Believe me, I get that prose–without plot, without characters, without setting and dialogue–isn’t enough. I’ve read enough books and manuscripts where the words flow pretty darned well, but everything underneath those words is thin–right. No scaffolding, no story.
But…I am also a sucker for beautiful prose, for the phrase or sentence that just nails it, that makes you suck in your breath, reread it, and then read it again–out loud to whoever is in the room, whether they really want to listen or not. The prose that makes them realize they really did.
It’s been a couple of weeks of reading authors who can wield words with beauty, like Van Gogh with his sunflowers, like Thor with his hammer, like B.B. King with Lucille. Authors who, yes of course they have all the other elements down pat, but who draw you along with the power of that prose. You absorb the story and the characters through osmosis, but you breathe in the words like the sweetest, purest oxygen.
If you’ve been following me on Facebook, you’ve heard me rave about the authors I’ve been breathing recently, but I’ll mention them here again.
- Jandy Nelson. I remember really liking The Sky is Everywhere, so I picked up I’ll Give You the Sun. It knocked my socks off. Yes, story out the wazoo, but omg the beauty of the words, the way she mixes everybody’s special magic in with the less magic world they move through, the way they turn that world into magic for themselves and the reader. And two points of view, people…TWO.
- Jan Karon. On a recommendation from a Facebook friend, I started Karon’s At Home in Mitford. I loved it. Sort of like Barbara Pym, except somewhere in the South instead of England, and without the depression. Without any depression. I put Book 2, A Light in the Window on hold at the library, but only Book 2, because you know…sometimes that first perfect book and then the rest not so perfect. Let’s just say that 50 pages into A Light in the Window, I zipped over to my library website and added Books 3 and 4 to my hold list. The books read like a river, one you’re safely and slowly traveling down–in the warm sunshine and not a drop of seasickness, with a pitcher of lemonade and a pot of tea waiting for you somewhere along the way. Even when Winter comes, you’re on that river, bundled up a little more against the cold, but still traveling happily, knowing its just the season and it will roll along into Spring and Summer.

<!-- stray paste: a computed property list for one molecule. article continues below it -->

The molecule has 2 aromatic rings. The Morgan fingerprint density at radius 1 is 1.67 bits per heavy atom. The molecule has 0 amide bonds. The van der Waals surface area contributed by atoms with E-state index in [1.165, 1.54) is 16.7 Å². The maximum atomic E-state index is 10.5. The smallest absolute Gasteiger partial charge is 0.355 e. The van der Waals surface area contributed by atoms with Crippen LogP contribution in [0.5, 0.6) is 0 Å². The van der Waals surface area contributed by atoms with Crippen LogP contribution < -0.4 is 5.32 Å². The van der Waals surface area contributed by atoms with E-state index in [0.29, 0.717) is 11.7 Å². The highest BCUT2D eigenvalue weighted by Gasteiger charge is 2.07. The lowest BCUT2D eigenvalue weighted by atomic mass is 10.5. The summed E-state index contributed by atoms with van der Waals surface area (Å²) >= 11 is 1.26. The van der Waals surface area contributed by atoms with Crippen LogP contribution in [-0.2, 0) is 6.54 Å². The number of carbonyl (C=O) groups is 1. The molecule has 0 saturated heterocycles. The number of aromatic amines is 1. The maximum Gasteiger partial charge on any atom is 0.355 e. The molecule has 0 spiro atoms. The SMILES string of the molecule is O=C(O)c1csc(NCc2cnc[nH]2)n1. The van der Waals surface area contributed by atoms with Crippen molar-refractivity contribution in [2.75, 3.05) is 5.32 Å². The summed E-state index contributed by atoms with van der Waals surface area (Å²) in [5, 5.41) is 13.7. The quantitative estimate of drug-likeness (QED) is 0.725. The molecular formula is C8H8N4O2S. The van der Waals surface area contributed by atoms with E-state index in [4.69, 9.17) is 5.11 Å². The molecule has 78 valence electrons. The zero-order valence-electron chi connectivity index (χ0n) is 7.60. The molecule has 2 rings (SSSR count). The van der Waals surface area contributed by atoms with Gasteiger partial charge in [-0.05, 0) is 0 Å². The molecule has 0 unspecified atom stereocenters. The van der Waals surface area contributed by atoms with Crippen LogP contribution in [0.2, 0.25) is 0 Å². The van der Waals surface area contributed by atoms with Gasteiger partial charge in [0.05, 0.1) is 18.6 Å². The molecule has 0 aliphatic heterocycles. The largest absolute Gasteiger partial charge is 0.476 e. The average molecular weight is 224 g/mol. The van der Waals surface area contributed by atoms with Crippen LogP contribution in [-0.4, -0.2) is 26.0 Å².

- Joshilyn Jackson. Years ago, I read Between, Georgia, which falls into that small bubble of books that may qualify as the single best book I’ve ever read. I’ve loved every one of Jackson’s books that I’ve read, but Between…it’s 17 stars out of 4. It goes on your must-read list NOW. And then pick up Someone Else’s Love Story, which I’ve been reading all morning and which is looking to be Jackson’s best one since. Kind of like Jandy Nelson, except entirely different, Jackson uses her power over words to place her character’s perceptions on the page and make them real. Again, two points of view here, and amazing, amazing, amazing. Different words, different phrasing for each of them–one kind of musical and light even when the darkness curls up at the edges, and the other a boulder just starting to shift on the slope of a mountain…just threatening to roll and pick up steam or maybe settle back down again and stay solid. With a few tiny sun-sparkles off the quartz embedded in its surface.
There are dozens of other writers who get me with their words–Steve Kluger with My Most Excellent Year, Kristin Cashore with Bitterblue are a couple that come to mind quickly. How about you. Who makes you almost not care that their storytelling and characterization is wonderful, because you’re so happy just to lose yourself in the prose? Leave some more suggestions in the comments!